Friday, 10 February 2023 16:25

Altogether Unique: Waiheke

Written by  Sophie Preece
Tantalus Estate Tantalus Estate

With more than 30 boutique vineyards and 20 commercial cellar doors within its beach clad borders, Waiheke’s wine industry is truly bespoke.

There are plenty of complications making premium wine from tiny vineyards on a little, but eagerly populated, island. Not least among them this season has been the shortage of staff, as cellar doors and restaurants re-open to international tourists after the hiatus caused by the Covid-19 pandemic.

Marketing and Relationships Manager at Tantalus Estate, Chrissy Powlesland, notes that the likes of Airbnb have enabled bach owners to make some money when they’re not on the island, but have been a blow to staff accommodation, already limited by the island’s development restrictions. Tantalus, along with many other operators, is ensuring it has good onsite staff accommodation and this summer the company has refined its menu and capacity, to ensure guests continue to receive a five-star experience at the restaurant and cellar door.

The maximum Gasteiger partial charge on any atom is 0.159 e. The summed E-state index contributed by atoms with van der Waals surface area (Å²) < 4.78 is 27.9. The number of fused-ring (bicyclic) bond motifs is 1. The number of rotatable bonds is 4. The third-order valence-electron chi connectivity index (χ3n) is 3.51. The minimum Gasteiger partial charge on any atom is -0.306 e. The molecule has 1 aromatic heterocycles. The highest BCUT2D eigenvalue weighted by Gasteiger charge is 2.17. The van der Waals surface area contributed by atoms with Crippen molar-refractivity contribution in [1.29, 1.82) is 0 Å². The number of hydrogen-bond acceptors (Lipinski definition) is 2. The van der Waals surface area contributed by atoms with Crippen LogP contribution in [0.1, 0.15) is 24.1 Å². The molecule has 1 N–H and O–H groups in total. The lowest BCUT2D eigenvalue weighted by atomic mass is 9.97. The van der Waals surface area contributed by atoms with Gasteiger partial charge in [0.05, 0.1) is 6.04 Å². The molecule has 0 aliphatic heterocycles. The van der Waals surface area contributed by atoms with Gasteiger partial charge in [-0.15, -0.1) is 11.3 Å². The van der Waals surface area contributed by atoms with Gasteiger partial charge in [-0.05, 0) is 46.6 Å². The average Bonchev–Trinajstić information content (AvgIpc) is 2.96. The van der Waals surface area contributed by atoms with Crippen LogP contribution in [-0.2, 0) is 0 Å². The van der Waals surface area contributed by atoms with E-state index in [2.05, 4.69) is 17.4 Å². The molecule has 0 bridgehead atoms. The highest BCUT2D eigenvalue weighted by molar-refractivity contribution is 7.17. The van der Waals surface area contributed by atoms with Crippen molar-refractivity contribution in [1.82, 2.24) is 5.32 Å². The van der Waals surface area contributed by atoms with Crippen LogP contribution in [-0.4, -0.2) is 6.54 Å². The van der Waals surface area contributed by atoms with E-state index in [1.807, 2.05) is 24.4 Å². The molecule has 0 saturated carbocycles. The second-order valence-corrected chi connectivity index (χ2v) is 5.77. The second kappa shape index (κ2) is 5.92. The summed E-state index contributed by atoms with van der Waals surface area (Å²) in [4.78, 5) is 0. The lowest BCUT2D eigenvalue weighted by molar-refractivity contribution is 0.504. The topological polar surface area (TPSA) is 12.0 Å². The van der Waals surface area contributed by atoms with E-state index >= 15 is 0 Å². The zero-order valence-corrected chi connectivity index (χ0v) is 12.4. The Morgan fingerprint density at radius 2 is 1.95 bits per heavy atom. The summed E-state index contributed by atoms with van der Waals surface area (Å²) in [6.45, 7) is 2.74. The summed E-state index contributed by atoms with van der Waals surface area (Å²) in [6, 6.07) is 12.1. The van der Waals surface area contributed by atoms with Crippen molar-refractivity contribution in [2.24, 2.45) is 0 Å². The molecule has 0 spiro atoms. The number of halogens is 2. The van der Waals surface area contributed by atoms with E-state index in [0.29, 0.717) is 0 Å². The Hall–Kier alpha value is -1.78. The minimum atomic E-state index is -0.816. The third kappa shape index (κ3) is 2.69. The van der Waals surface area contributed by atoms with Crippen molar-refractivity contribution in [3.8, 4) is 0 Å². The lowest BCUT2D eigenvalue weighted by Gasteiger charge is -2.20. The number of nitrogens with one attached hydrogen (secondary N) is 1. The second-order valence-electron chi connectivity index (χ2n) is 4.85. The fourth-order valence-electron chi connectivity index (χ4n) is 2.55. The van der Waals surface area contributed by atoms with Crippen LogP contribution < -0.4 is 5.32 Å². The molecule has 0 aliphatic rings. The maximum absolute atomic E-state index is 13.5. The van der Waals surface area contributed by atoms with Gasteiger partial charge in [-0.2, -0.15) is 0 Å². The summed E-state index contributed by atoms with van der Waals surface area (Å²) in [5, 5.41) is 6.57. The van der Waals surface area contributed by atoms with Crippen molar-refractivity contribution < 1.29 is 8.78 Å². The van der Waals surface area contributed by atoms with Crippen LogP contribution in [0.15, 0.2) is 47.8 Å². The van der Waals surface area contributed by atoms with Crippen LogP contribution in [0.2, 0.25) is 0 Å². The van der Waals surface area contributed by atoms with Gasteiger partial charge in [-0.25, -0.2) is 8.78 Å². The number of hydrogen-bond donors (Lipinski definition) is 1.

Visitors are an “integral” component of making wine on Waiheke, says Chrissy. “In more commercial wine growing regions, you would have a cellar door as a brand experience and there’s not as much of an expectation around it being profitable. Whereas here, 99% of the wine is sold through the restaurant and the cellar door.” That worked perfectly from the opening of Tantalus in 2016 to the beginning of 2020, with the strongest tourism stats ever. When the pandemic closed borders and locked down the regular stream of Auckland visitors, it faced major challenges but also fortuitous opportunities, with other sales channels such as Farro in Auckland opening up. Now Tantalus is casting its eyes at wider domestic and international markets, despite having just 8 hectares to grow from.

Waiheke’s tagline is ‘A world apart, not a world away’ which “perfectly captures its proximity to Auckland, and the diverse cultural mix on the island”, says Chrissy. Estate Winemaker Alex Perez agrees. “You can encounter an international and multidisciplinary community on Waiheke. I believe it’s quite enriching to be immersed in that cultural pluralism and humbly contribute to it.”

He likes to encourage a “vintage blend” in the small winery, with young oenologists and cellar hands from around the world. “That interdependence with mother nature and each other harmonises our unique terroir”.

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